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by [?]

He often asked after ‘little Gerta’, sometimes enclosed a picture postcard to her, joked his wife about her laborious efforts to educate ‘the child’, was so loving and merry and wise—

All this was racing through Mrs Marroner’s mind as she lay there with the broad, hemstitched border of fine linen sheeting crushed and twisted in one hand, and the other holding a sodden handkerchief.

She had tried to teach Gerta, and had grown to love the patient, sweet-natured child, in spite of her dullness. At work with her hands, she was clever, if not quick, and could keep small accounts from week to week. But to the woman who held a Ph.D., who had been on the faculty of a college, it was like baby-tending.

Perhaps having no babies of her own made her love the big child the more, though the years between them were but fifteen.

To the girl she seemed quite old, of course; and her young heart was full of grateful affection for the patient care which made her feel so much at home in this new land.

And then she had noticed a shadow on the girl’s bright face. She looked nervous, anxious, worried. When the bell rang, she seemed startled, and would rush hurriedly to the door. Her peals of frank laughter no longer rose from the area gate as she stood talking with the always admiring tradesmen.

Mrs Marroner had labored long to teach her more reserve with men, and flattered herself that her words were at last effective. She suspected the girl of homesickness, which was denied. She suspected her of illness, which was denied also. At last she suspected her of something which could not be denied.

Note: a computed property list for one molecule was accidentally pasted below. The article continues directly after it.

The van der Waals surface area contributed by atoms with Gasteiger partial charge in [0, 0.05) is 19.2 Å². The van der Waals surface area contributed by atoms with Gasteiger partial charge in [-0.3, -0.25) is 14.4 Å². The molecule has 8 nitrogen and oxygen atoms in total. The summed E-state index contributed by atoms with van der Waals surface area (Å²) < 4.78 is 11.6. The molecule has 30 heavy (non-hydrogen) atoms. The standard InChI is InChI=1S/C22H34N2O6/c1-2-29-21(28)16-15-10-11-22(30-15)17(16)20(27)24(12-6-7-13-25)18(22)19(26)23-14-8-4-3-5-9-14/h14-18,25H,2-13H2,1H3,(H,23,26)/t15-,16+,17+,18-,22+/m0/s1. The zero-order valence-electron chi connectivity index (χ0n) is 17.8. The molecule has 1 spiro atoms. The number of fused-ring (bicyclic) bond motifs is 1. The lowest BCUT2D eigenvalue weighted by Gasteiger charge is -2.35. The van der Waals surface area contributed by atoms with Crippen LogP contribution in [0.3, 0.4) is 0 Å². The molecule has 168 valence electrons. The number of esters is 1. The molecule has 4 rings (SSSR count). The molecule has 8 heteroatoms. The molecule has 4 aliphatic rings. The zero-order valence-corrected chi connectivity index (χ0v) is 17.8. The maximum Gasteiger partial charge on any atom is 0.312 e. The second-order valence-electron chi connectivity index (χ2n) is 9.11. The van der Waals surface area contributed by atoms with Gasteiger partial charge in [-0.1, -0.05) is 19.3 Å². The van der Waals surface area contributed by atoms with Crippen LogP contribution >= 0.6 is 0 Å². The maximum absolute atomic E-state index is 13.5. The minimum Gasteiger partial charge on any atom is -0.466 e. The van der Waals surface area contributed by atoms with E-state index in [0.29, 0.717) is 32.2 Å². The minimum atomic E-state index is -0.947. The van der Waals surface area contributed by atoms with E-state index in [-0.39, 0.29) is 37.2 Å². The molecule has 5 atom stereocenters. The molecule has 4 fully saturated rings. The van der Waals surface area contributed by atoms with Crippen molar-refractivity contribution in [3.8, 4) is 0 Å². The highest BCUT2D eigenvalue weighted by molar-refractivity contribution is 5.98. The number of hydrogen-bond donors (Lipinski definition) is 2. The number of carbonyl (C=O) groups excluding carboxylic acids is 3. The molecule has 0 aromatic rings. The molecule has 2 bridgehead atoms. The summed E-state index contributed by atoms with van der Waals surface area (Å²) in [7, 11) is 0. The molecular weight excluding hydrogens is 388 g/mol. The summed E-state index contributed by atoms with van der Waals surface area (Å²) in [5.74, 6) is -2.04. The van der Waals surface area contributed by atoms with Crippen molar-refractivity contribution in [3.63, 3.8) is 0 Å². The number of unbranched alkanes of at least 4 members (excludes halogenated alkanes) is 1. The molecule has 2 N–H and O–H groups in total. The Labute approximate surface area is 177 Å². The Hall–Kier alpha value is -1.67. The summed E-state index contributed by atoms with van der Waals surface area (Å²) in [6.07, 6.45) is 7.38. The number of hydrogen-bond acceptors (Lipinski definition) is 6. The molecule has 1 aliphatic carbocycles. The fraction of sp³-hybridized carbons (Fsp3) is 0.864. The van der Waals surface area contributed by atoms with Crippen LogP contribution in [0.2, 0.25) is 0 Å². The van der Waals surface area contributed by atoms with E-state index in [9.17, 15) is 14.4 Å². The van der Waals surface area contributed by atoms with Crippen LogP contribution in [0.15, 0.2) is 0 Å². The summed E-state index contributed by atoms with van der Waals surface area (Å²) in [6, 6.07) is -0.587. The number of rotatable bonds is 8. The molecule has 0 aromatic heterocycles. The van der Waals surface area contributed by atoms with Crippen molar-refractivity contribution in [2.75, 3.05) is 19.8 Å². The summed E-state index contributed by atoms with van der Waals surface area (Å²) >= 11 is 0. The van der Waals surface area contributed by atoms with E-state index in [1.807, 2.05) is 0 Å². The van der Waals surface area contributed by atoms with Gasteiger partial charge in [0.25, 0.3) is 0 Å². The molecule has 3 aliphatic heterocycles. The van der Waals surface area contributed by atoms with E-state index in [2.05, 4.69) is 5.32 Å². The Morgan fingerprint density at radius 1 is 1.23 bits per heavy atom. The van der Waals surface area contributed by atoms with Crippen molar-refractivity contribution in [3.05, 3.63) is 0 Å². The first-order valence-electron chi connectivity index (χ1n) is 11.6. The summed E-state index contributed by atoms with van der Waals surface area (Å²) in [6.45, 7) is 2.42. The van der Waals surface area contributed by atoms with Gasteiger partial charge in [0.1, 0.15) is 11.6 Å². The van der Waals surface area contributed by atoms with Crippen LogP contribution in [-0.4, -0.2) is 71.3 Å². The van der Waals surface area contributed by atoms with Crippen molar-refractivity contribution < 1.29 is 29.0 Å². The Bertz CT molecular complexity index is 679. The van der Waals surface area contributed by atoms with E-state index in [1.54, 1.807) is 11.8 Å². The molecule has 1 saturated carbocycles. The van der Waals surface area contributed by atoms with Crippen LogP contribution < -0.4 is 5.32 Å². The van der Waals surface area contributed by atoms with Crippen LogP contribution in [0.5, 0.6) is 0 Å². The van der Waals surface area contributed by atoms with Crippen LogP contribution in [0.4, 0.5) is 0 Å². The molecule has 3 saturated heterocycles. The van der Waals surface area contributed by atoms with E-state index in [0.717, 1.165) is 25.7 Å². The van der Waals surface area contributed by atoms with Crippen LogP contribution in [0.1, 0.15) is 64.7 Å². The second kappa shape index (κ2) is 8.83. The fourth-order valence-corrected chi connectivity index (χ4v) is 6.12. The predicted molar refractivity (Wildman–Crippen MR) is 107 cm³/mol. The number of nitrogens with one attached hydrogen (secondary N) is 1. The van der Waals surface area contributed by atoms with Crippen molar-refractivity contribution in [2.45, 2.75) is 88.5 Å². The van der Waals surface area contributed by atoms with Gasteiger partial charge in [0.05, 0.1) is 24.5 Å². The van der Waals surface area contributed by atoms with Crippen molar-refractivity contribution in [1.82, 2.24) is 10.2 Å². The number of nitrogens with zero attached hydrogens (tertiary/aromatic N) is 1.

For a long time she refused to believe it, waiting. Then she had to believe it, but schooled herself to patience and understanding. ‘The poor child,’ she said. ‘She is here without a mother—she is so foolish and yielding—I must not be too stern with her.’ And she tried to win the girl’s confidence with wise, kind words.

But Gerta had literally thrown herself at her feet and begged her with streaming tears not to turn her away. She would admit nothing, explain nothing, but frantically promised to work for Mrs Marroner as long as she lived—if only she would keep her.

Revolving the problem carefully in her mind, Mrs Marroner thought she would keep her, at least for the present. She tried to repress her sense of ingratitude in one she had so sincerely tried to help, and the cold, contemptuous anger she had always felt for such weakness.

‘The thing to do now,’ she said to herself, ‘is to see her through this safely. The child’s life should not be hurt any more than is unavoidable. I will ask Dr Bleet about it—what a comfort a woman doctor is! I’ll stand by the poor, foolish thing till it’s over, and then get her back to Sweden somehow with her baby. How they do come where they are not wanted—and don’t come where they are wanted!’ And Mrs Marroner, sitting alone in the quiet, spacious beauty of the house, almost envied Gerta.

Then came the deluge.

She had sent the girl out for needed air toward dark. The late mail came; she took it in herself. One letter for her—her husband’s letter. She knew the postmark, the stamp, the kind of typewriting. She impulsively kissed it in the dim hall. No one would suspect Mrs Marroner of kissing her husband’s letters—but she did, often.

She looked over the others. One was for Gerta, and not from Sweden. It looked precisely like her own. This struck her as a little odd, but Mr Marroner had several times sent messages and cards to the girl. She laid the letter on the hall table and took hers to her room.

‘My poor child,’ it began. What letter of hers had been sad enough to warrant that?

‘I am deeply concerned at the news you send.’ What news to so concern him had she written? ‘You must bear it bravely, little girl. I shall be home soon, and will take care of you, of course. I hope there is not immediate anxiety—you do not say. Here is money, in case you need it. I expect to get home in a month at best. If you have to go, be sure to leave your address at my office. Cheer up—be brave—I will take care of you.’